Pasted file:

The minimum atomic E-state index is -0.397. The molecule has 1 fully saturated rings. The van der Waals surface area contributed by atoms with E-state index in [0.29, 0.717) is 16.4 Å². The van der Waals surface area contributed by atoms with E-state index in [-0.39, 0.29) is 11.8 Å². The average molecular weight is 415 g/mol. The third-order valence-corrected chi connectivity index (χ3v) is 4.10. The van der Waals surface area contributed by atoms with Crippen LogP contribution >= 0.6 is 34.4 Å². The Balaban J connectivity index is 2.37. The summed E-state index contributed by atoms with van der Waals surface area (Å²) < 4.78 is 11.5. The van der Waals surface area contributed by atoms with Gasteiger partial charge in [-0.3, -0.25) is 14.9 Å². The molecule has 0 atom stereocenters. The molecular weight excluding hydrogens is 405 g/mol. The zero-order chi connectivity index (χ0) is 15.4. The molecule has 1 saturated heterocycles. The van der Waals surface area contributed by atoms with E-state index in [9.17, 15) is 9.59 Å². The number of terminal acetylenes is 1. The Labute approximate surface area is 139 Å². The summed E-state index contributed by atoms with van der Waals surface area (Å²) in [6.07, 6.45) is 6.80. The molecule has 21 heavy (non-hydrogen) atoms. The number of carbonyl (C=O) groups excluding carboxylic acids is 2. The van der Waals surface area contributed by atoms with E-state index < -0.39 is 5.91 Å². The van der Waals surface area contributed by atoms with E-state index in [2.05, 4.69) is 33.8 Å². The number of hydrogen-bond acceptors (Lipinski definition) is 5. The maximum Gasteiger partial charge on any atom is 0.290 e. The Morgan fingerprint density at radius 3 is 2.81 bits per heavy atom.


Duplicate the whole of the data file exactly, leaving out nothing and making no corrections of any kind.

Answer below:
The minimum atomic E-state index is -0.397. The molecule has 1 fully saturated rings. The van der Waals surface area contributed by atoms with E-state index in [0.29, 0.717) is 16.4 Å². The van der Waals surface area contributed by atoms with E-state index in [-0.39, 0.29) is 11.8 Å². The average molecular weight is 415 g/mol. The third-order valence-corrected chi connectivity index (χ3v) is 4.10. The van der Waals surface area contributed by atoms with Crippen LogP contribution >= 0.6 is 34.4 Å². The Balaban J connectivity index is 2.37. The summed E-state index contributed by atoms with van der Waals surface area (Å²) < 4.78 is 11.5. The van der Waals surface area contributed by atoms with Gasteiger partial charge in [-0.3, -0.25) is 14.9 Å². The molecule has 0 atom stereocenters. The molecular weight excluding hydrogens is 405 g/mol. The zero-order chi connectivity index (χ0) is 15.4. The molecule has 1 saturated heterocycles. The van der Waals surface area contributed by atoms with E-state index in [9.17, 15) is 9.59 Å². The number of terminal acetylenes is 1. The Labute approximate surface area is 139 Å². The summed E-state index contributed by atoms with van der Waals surface area (Å²) in [6.07, 6.45) is 6.80. The molecule has 21 heavy (non-hydrogen) atoms. The number of carbonyl (C=O) groups excluding carboxylic acids is 2. The van der Waals surface area contributed by atoms with E-state index < -0.39 is 5.91 Å². The van der Waals surface area contributed by atoms with E-state index in [2.05, 4.69) is 33.8 Å². The number of hydrogen-bond acceptors (Lipinski definition) is 5. The maximum Gasteiger partial charge on any atom is 0.290 e. The Morgan fingerprint density at radius 3 is 2.81 bits per heavy atom.